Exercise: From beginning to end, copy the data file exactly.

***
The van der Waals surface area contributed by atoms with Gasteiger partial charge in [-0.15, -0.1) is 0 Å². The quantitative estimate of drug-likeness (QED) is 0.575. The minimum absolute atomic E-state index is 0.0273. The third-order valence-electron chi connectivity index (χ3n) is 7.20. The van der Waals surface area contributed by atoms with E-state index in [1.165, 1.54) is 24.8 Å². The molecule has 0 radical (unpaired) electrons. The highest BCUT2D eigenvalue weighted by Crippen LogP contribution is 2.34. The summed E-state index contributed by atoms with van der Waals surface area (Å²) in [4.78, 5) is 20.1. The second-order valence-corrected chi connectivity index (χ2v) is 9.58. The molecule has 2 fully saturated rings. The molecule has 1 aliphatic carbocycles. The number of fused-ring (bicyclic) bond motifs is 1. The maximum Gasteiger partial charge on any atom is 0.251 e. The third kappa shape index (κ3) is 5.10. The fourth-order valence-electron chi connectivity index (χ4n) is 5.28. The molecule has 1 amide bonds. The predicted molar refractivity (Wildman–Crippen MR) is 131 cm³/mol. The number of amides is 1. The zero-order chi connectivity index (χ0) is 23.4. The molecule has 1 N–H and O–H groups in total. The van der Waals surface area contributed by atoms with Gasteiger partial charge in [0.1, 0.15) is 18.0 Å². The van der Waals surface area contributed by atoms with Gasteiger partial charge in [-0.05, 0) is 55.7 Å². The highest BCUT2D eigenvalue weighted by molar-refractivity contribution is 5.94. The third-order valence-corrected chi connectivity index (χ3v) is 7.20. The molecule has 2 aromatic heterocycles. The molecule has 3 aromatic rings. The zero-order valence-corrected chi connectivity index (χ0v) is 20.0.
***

The van der Waals surface area contributed by atoms with Gasteiger partial charge in [-0.15, -0.1) is 0 Å². The quantitative estimate of drug-likeness (QED) is 0.575. The minimum absolute atomic E-state index is 0.0273. The third-order valence-electron chi connectivity index (χ3n) is 7.20. The van der Waals surface area contributed by atoms with E-state index in [1.165, 1.54) is 24.8 Å². The molecule has 0 radical (unpaired) electrons. The highest BCUT2D eigenvalue weighted by Crippen LogP contribution is 2.34. The summed E-state index contributed by atoms with van der Waals surface area (Å²) in [4.78, 5) is 20.1. The second-order valence-corrected chi connectivity index (χ2v) is 9.58. The molecule has 2 fully saturated rings. The molecule has 1 aliphatic carbocycles. The number of fused-ring (bicyclic) bond motifs is 1. The maximum Gasteiger partial charge on any atom is 0.251 e. The third kappa shape index (κ3) is 5.10. The fourth-order valence-electron chi connectivity index (χ4n) is 5.28. The molecule has 1 amide bonds. The predicted molar refractivity (Wildman–Crippen MR) is 131 cm³/mol. The number of amides is 1. The zero-order chi connectivity index (χ0) is 23.4. The molecule has 1 N–H and O–H groups in total. The van der Waals surface area contributed by atoms with Gasteiger partial charge in [0.1, 0.15) is 18.0 Å². The van der Waals surface area contributed by atoms with Gasteiger partial charge in [-0.05, 0) is 55.7 Å². The highest BCUT2D eigenvalue weighted by molar-refractivity contribution is 5.94. The third-order valence-corrected chi connectivity index (χ3v) is 7.20. The molecule has 2 aromatic heterocycles. The molecule has 3 aromatic rings. The zero-order valence-corrected chi connectivity index (χ0v) is 20.0.